Plenty of people use the same phone for business and personal purposes, and while this is convenient, it does raise concerns regarding privacy.
Let’s talk about how this applies to modern mobile users, and why this matters even if you trust your employer and your commercial contacts.
Your network activity may be recorded
A smartphone isn’t just for making calls, and in fact most of what you do with your device of choice probably revolves around its internet connection.
In the case that your phone is part of your employer’s BYOD scheme, perhaps even integrated with MDM software, you can assume that your network activity will be tracked to a lesser or greater extent, according to TechRadar.
Even if there’s no software installed for central monitoring and management of personal devices used for business purposes, being connected to your office Wi-Fi will invariably mean that the traffic to and from your device is under scrutiny.
Personal data should be kept out of reach
Aside from the network monitoring issues, what your employer won’t be able to do is spy on the data you store on your device, including any pictures you add to your camera roll, any contact info you save, and any events you add to your personal calendar.
The confusing state of data privacy laws does muddy the waters somewhat (more details here), but generally speaking if it’s a handset you own, or even one that’s supplied by your employer, personal data shouldn’t be open for anyone else to access.
Keeping your personal number private
There are a few ways to ensure that when making and receiving calls from your phone for business purposes, you aren’t exposing your personal mobile number to anyone outside of your social circles.
For example, using OpenPhone to get a second phone number that routes through to your handset using VoIP technology is a good option, and one which helps you to protect your privacy without compromising on your contactability.
You could also choose a dual SIM handset, which can support two different SIM cards simultaneously, and two numbers along with it.
Managing notifications outside of office hours
If you don’t have a separate phone for business and personal use, then one of the downsides is that you can have your privacy invaded even when you’re supposed to be enjoying some downtime, whether that’s in the evenings or at the weekend.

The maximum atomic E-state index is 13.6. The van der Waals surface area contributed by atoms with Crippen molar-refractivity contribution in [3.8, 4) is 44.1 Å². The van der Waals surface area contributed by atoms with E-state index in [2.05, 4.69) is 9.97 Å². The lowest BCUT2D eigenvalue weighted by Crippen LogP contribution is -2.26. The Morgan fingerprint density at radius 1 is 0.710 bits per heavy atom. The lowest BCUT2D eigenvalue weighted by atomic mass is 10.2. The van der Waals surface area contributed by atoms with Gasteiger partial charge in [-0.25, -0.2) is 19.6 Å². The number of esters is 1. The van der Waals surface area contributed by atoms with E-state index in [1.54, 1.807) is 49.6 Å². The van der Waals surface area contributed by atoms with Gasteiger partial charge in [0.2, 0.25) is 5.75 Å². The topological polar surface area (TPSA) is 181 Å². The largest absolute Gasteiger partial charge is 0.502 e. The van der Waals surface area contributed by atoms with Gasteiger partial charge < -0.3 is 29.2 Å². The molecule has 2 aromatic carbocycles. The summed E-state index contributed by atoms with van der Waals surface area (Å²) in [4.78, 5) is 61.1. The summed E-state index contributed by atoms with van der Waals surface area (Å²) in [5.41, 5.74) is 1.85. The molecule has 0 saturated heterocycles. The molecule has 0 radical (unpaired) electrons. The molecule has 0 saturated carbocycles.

The persistent trend for employees to be expected to respond to work-related communications, whether in the form of emails, text messages, instant messages or video calls, outside of office hours is a real problem from a work-life balance perspective.
It’s also a concern because we have a compulsion to check our devices constantly, having been trained to do so by social media. So even if your employer doesn’t have such a problematic policy in place, you might still be disturbed during your downtime. Even mobile brands are guilty of this.
The solution is to make a concerted effort to disable notifications for work-related communications when you’re not on the clock, and also to put an out of office alert on your email so that respondents won’t be expecting a reply if they get in touch when you’re supposed to be relaxing
Privacy when using your phone for business is not something that you’ll be able to achieve without a fight.
Even if you are self-employed, there is still the likelihood that your device will be a gateway to allowing your professional responsibilities to interfere with your personal life in some way.
Being aware of the pitfalls you face is the first step to overcoming them, so hopefully you’re now in a position to improve your privacy.
Last Updated: November 22, 2022